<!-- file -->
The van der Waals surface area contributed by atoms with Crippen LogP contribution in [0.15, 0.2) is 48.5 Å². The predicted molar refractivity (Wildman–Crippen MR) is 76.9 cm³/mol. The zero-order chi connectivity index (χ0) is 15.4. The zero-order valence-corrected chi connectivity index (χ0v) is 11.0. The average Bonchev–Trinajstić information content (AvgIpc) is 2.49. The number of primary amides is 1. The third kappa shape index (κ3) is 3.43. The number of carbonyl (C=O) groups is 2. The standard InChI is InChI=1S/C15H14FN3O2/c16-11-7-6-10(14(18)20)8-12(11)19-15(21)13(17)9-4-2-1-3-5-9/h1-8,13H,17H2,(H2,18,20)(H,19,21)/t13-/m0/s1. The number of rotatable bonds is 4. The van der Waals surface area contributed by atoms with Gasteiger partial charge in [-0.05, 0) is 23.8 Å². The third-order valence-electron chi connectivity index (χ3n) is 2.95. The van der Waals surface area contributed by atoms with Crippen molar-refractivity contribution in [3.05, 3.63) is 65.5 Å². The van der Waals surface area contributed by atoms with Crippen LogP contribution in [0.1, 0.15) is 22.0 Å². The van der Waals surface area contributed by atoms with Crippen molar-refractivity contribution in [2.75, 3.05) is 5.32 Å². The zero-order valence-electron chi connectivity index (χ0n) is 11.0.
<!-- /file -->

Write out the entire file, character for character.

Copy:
The van der Waals surface area contributed by atoms with Crippen LogP contribution in [0.15, 0.2) is 48.5 Å². The predicted molar refractivity (Wildman–Crippen MR) is 76.9 cm³/mol. The zero-order chi connectivity index (χ0) is 15.4. The zero-order valence-corrected chi connectivity index (χ0v) is 11.0. The average Bonchev–Trinajstić information content (AvgIpc) is 2.49. The number of primary amides is 1. The third kappa shape index (κ3) is 3.43. The number of carbonyl (C=O) groups is 2. The standard InChI is InChI=1S/C15H14FN3O2/c16-11-7-6-10(14(18)20)8-12(11)19-15(21)13(17)9-4-2-1-3-5-9/h1-8,13H,17H2,(H2,18,20)(H,19,21)/t13-/m0/s1. The number of rotatable bonds is 4. The van der Waals surface area contributed by atoms with Gasteiger partial charge in [-0.05, 0) is 23.8 Å². The third-order valence-electron chi connectivity index (χ3n) is 2.95. The van der Waals surface area contributed by atoms with Crippen molar-refractivity contribution in [3.05, 3.63) is 65.5 Å². The van der Waals surface area contributed by atoms with Crippen LogP contribution in [0.1, 0.15) is 22.0 Å². The van der Waals surface area contributed by atoms with Crippen molar-refractivity contribution in [2.75, 3.05) is 5.32 Å². The zero-order valence-electron chi connectivity index (χ0n) is 11.0.